Tuesday, May 04, 2004

And Worser

General Richard Myers, Chairman of the Joint Chiefs of Staff, told Bob Schieffer on Sunday's "Face the Nation" that he had not yet seen the so-called "Taguba Report" on prisoner abuse in Iraqi prisons. The report was still working its way up through channels, the General said.

Yet, two weeks prior to the airing of photos on "60 Minutes II" showing the prisoner abuse, General Myers was actively (and successfully) lobbying CBS to delay its broadcast: "Two weeks ago, 60 Minutes II received an appeal from the Defense Department, and eventually from the Chairman of the Joint Chiefs of Staff, Gen. Richard Myers, to delay this broadcast -- given the danger and tension on the ground in Iraq. 60 Minutes II decided to honor that request, while pressing for the Defense Department to add its perspective to the incidents at Abu Ghraib prison. This week, with the photos beginning to circulate elsewhere, and with other journalists [specifically Seymour Hersh] about to publish their versions of the story, the Defense Department agreed to cooperate in our report." (Quotation from the CBS 60 Minutes II official site.)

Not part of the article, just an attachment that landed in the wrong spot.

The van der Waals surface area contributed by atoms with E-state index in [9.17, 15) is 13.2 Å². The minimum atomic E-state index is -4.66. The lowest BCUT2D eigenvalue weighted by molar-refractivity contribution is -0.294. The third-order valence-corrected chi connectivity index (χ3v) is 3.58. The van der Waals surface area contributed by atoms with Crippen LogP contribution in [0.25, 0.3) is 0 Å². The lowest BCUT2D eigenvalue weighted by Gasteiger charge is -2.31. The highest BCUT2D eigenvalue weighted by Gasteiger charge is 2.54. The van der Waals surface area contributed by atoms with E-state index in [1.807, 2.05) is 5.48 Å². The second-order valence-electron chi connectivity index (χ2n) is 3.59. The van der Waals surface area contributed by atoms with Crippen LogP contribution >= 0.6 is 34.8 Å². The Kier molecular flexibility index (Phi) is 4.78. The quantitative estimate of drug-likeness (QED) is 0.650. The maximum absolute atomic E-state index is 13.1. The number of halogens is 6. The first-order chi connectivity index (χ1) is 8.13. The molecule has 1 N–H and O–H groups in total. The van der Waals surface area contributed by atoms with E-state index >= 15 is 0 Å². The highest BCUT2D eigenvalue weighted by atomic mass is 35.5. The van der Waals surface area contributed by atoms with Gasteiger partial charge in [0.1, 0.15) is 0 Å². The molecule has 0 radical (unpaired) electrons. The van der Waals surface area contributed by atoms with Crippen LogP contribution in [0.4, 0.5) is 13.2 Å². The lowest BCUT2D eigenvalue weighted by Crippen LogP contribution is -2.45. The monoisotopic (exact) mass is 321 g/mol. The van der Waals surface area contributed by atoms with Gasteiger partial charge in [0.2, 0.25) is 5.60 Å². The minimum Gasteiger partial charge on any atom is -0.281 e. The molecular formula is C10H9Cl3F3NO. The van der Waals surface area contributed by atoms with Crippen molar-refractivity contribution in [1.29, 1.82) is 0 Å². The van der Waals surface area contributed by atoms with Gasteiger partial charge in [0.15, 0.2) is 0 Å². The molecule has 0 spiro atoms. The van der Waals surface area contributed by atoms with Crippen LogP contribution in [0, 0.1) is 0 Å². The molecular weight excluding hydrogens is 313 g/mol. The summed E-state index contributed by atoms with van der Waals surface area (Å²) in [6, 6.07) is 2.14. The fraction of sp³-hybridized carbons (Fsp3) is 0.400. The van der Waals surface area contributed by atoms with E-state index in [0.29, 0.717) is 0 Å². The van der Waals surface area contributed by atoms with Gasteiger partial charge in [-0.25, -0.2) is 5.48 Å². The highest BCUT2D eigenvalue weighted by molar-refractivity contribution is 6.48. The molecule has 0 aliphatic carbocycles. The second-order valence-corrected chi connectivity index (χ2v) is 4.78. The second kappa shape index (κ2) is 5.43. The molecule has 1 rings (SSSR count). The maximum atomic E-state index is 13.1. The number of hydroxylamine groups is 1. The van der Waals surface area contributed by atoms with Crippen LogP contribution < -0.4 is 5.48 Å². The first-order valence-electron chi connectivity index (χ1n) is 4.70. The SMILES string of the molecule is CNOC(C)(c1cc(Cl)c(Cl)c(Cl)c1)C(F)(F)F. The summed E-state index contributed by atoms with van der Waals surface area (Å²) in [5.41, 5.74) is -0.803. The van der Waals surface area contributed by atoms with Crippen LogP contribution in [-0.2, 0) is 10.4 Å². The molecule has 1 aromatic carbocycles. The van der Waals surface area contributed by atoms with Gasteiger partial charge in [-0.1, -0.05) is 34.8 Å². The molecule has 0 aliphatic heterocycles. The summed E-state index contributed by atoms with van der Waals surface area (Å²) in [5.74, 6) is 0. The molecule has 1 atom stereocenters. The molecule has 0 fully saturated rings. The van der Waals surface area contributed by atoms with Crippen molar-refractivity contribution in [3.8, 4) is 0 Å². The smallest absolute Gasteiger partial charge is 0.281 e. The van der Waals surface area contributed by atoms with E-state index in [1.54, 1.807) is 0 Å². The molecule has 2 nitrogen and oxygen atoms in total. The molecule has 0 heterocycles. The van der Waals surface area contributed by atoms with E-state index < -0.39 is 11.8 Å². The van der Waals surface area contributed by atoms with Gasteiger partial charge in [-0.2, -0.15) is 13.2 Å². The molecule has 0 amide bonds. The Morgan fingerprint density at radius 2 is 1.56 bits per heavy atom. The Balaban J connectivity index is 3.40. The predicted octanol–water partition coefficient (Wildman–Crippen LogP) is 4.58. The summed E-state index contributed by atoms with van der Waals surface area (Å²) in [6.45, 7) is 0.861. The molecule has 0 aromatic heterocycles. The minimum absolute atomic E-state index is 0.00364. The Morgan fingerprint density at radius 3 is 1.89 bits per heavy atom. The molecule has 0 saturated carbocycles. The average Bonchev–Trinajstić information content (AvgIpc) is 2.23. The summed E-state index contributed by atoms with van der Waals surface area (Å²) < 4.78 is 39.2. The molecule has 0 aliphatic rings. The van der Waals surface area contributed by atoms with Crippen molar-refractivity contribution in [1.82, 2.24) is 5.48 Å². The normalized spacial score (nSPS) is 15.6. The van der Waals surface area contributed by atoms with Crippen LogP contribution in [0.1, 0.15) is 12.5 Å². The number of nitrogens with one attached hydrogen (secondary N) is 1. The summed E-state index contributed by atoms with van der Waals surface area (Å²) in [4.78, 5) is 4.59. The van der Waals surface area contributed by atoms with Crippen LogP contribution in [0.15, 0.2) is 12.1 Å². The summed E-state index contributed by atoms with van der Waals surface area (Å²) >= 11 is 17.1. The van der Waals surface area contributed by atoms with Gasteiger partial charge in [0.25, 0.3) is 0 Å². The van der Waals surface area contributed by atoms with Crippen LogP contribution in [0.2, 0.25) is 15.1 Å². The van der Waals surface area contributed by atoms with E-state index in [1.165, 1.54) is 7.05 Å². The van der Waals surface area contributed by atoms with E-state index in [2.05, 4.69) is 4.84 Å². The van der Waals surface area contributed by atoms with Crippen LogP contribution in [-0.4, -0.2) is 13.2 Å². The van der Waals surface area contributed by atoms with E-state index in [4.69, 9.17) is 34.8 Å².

Pretty nimble footwork by a general who says he hasn't seen what the Army's investigation turned up. Call it anticipatory damage control or remarkable precognition.

From The Guardian in England, the news surfaced on Saturday that two American private contractors are now deeply implicated in the brutality: "According to military officials, the investigation will also encompass the role of private contractors in military prisons, after a military investigation found that two such firms, CACI International Inc and The Titan Corporation, played a central role in interrogation of prisoners and translation."

A story in the LA Times on Saturday deepened the suspicion, at least, that the private contractors may have had more of a hand in this mess: "A lawyer for one of the accused soldiers -- and some members of their families -- said CACI employees had encouraged military police to abuse prisoners to 'soften them up' for questioning. That allegation has not been confirmed by Army officials. 'The company has received no indication from the Army that any CACI employee was involved in any alleged improper conduct with Iraqi prisoners,' said a statement from CACI, which has about 7,600 employees worldwide."

CACI, incidentally, is headquartered in Arlington, Va., and supposedly does "intelligence" for the Army. "Intelligence" work evidently includes routine interrogations: "At Abu Ghraib [prison], CACI conducted interrogations and a second U.S. company, San Diego-based Titan Corp., provided interpreters, industry and military sources said."

Before with private contractors, we had only garden-variety problems: bribery, cost overruns, and corruption. Now we've got prisoner abuse. This is what privatization gets you. Among other things.

A lengthy report on all this was published yesterday in Forbes (here).

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